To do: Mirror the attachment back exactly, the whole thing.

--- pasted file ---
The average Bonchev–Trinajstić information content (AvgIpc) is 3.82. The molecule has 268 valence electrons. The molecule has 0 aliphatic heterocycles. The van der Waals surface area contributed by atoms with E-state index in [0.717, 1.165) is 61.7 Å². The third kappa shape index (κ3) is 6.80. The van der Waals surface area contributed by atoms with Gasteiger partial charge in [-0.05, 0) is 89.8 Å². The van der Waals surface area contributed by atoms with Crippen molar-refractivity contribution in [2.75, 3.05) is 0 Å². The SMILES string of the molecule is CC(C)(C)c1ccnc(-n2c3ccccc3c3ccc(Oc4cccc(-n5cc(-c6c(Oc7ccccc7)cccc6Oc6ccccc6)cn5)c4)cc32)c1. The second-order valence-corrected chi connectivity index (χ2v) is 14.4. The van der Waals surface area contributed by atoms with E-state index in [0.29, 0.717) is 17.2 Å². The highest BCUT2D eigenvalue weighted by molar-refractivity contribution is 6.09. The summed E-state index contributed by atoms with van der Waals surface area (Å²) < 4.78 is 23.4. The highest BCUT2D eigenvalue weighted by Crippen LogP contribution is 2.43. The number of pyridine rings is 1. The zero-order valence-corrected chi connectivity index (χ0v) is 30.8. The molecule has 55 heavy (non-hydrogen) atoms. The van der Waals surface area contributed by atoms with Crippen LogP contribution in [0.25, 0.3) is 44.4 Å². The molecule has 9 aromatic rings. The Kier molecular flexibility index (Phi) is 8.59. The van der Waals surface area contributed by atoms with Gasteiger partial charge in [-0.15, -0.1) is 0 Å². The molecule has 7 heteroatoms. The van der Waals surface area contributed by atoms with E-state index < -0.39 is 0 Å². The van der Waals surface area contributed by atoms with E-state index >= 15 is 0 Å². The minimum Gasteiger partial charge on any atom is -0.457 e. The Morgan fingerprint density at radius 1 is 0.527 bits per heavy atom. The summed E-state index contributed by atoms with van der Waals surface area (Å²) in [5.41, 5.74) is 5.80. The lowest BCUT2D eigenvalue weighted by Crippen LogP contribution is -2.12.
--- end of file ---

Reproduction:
The average Bonchev–Trinajstić information content (AvgIpc) is 3.82. The molecule has 268 valence electrons. The molecule has 0 aliphatic heterocycles. The van der Waals surface area contributed by atoms with E-state index in [0.717, 1.165) is 61.7 Å². The third kappa shape index (κ3) is 6.80. The van der Waals surface area contributed by atoms with Gasteiger partial charge in [-0.05, 0) is 89.8 Å². The van der Waals surface area contributed by atoms with Crippen molar-refractivity contribution in [2.75, 3.05) is 0 Å². The SMILES string of the molecule is CC(C)(C)c1ccnc(-n2c3ccccc3c3ccc(Oc4cccc(-n5cc(-c6c(Oc7ccccc7)cccc6Oc6ccccc6)cn5)c4)cc32)c1. The second-order valence-corrected chi connectivity index (χ2v) is 14.4. The van der Waals surface area contributed by atoms with E-state index in [0.29, 0.717) is 17.2 Å². The highest BCUT2D eigenvalue weighted by molar-refractivity contribution is 6.09. The summed E-state index contributed by atoms with van der Waals surface area (Å²) < 4.78 is 23.4. The highest BCUT2D eigenvalue weighted by Crippen LogP contribution is 2.43. The number of pyridine rings is 1. The zero-order valence-corrected chi connectivity index (χ0v) is 30.8. The molecule has 55 heavy (non-hydrogen) atoms. The van der Waals surface area contributed by atoms with Crippen LogP contribution in [0.25, 0.3) is 44.4 Å². The molecule has 9 aromatic rings. The Kier molecular flexibility index (Phi) is 8.59. The van der Waals surface area contributed by atoms with Gasteiger partial charge in [-0.15, -0.1) is 0 Å². The molecule has 7 heteroatoms. The van der Waals surface area contributed by atoms with E-state index < -0.39 is 0 Å². The van der Waals surface area contributed by atoms with E-state index >= 15 is 0 Å². The minimum Gasteiger partial charge on any atom is -0.457 e. The Morgan fingerprint density at radius 1 is 0.527 bits per heavy atom. The summed E-state index contributed by atoms with van der Waals surface area (Å²) in [5.41, 5.74) is 5.80. The lowest BCUT2D eigenvalue weighted by Crippen LogP contribution is -2.12.